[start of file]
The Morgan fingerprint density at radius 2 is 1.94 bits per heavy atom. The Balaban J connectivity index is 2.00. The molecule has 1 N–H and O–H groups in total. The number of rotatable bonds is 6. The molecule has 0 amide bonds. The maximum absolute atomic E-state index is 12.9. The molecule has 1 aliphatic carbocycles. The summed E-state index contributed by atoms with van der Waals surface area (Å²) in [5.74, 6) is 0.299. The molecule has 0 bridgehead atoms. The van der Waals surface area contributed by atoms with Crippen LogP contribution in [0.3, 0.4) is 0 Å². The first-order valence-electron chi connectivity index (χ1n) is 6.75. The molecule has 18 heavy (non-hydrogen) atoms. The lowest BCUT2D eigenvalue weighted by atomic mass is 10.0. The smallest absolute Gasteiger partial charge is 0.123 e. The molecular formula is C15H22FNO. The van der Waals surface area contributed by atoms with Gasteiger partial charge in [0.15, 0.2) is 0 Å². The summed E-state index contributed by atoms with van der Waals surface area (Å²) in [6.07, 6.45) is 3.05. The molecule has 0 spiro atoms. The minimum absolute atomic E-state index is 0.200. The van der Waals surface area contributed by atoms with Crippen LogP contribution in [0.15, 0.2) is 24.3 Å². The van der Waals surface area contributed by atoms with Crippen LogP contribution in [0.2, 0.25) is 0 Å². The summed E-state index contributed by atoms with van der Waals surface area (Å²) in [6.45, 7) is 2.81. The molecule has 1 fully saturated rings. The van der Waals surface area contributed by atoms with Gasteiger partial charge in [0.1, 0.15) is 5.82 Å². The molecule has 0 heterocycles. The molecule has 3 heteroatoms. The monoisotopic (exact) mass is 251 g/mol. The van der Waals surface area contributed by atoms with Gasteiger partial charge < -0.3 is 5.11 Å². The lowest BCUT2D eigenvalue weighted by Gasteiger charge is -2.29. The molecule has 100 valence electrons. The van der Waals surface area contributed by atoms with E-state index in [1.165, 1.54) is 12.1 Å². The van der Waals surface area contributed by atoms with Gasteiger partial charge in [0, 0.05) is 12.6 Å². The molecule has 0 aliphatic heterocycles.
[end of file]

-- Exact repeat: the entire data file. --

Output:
The Morgan fingerprint density at radius 2 is 1.94 bits per heavy atom. The Balaban J connectivity index is 2.00. The molecule has 1 N–H and O–H groups in total. The number of rotatable bonds is 6. The molecule has 0 amide bonds. The maximum absolute atomic E-state index is 12.9. The molecule has 1 aliphatic carbocycles. The summed E-state index contributed by atoms with van der Waals surface area (Å²) in [5.74, 6) is 0.299. The molecule has 0 bridgehead atoms. The van der Waals surface area contributed by atoms with Crippen LogP contribution in [0.3, 0.4) is 0 Å². The first-order valence-electron chi connectivity index (χ1n) is 6.75. The molecule has 18 heavy (non-hydrogen) atoms. The lowest BCUT2D eigenvalue weighted by atomic mass is 10.0. The smallest absolute Gasteiger partial charge is 0.123 e. The molecular formula is C15H22FNO. The van der Waals surface area contributed by atoms with Gasteiger partial charge in [0.15, 0.2) is 0 Å². The summed E-state index contributed by atoms with van der Waals surface area (Å²) in [6.07, 6.45) is 3.05. The molecule has 0 spiro atoms. The minimum absolute atomic E-state index is 0.200. The van der Waals surface area contributed by atoms with Crippen LogP contribution in [0.15, 0.2) is 24.3 Å². The van der Waals surface area contributed by atoms with Crippen LogP contribution in [0.2, 0.25) is 0 Å². The summed E-state index contributed by atoms with van der Waals surface area (Å²) in [6.45, 7) is 2.81. The molecule has 1 fully saturated rings. The van der Waals surface area contributed by atoms with Gasteiger partial charge in [0.1, 0.15) is 5.82 Å². The molecule has 0 heterocycles. The molecule has 3 heteroatoms. The monoisotopic (exact) mass is 251 g/mol. The van der Waals surface area contributed by atoms with Gasteiger partial charge < -0.3 is 5.11 Å². The lowest BCUT2D eigenvalue weighted by Gasteiger charge is -2.29. The molecule has 100 valence electrons. The van der Waals surface area contributed by atoms with E-state index in [1.165, 1.54) is 12.1 Å². The van der Waals surface area contributed by atoms with Gasteiger partial charge in [0, 0.05) is 12.6 Å². The molecule has 0 aliphatic heterocycles.